First, we are to have our loins girt about with the truth. The truth is that God loves each of us, created us out of His love, cares for our every individual and corporate need, and has a purpose and plan for our lives. Furthermore, we are to know the truth that God made no mistake in regard to His creation and didn’t create anyone to suffer defeat. Therefore, we are to never feel helpless, hopeless, or alone, because the truth is that we aren’t. Certainly we feel this way at times, but that is a direct attack of satan on our hearts and minds.
Secondly, we are to have on the breastplate of righteousness. This is God’s righteousness and our choice to follow, believe, and do what God approves. We see the direct relationship between choices and outcomes throughout the Bible. The choice to believe and honor God always leads to a positive result. The choice to go our own way and determine for ourselves what is good always leads to trouble.
Thirdly, we are to have our feet shod with the preparation of the gospel of peace. The Greek word used here for preparation means firm footing, foundation, readiness. The gospel means the good news of the coming Messiah, or savior. Peace refers to God’s gift of wholeness, peace of mind, quietness, rest. We are to be firmly footed in the gospel of peace, so we aren’t shaken by what we experience in this life.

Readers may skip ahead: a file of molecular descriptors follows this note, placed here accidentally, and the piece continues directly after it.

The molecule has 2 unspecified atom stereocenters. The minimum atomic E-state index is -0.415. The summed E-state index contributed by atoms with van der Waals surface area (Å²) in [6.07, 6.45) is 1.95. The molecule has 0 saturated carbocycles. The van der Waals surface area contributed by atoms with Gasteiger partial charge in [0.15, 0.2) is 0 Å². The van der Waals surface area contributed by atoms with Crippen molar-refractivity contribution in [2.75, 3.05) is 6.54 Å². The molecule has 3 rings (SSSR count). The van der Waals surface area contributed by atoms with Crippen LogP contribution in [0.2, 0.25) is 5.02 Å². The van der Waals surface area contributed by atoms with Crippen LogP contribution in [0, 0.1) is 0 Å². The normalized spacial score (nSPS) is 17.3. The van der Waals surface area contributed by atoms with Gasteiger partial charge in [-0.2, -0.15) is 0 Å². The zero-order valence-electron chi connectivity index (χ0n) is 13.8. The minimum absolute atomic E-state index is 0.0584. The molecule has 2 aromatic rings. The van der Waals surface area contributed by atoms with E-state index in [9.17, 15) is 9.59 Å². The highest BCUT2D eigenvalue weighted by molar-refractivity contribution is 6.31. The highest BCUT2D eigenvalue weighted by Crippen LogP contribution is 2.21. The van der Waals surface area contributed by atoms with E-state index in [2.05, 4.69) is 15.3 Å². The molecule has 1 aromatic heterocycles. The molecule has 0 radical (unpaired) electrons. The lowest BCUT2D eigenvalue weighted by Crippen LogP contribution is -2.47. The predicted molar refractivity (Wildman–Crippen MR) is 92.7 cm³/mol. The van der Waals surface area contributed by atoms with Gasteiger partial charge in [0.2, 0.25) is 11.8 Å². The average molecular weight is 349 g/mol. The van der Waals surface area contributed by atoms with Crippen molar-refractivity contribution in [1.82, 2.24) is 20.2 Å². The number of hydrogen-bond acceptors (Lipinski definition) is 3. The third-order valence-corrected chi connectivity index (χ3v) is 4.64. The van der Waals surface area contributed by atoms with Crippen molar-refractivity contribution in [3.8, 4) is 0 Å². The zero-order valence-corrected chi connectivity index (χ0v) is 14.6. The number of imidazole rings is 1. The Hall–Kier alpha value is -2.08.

Above all, we are to take up the shield of faith, “wherewith [we] shall be able to quench all the fiery darts of the wicked” (Ephesians 6:16). “The Lord Himself is our shield (Ps 7:10, 13; Zech 12:8), providing protection by inbirthing His spoken-word (rhema) of faith in the believer,” according to Helps Word-studies. The comparison is made to the oblong Roman shield used by warriors for full body protection in battle. Faith in God protects the whole person in spiritual warfare.
Finally, we are to “take the helmet of salvation and the sword of the Spirit, which is the word of God” (Ephesians 6:17). Salvation gives us hope beyond not only our current circumstances but beyond this life. Isaiah 26:3 says, “Thou wilt keep him in perfect peace whose mind is stayed on thee because he trusteth thee.” Keeping our thoughts on God, His salvation, and the hope only He can give us protects our mind against thoughts contrary to the truth, thoughts that will inevitably cause us harm.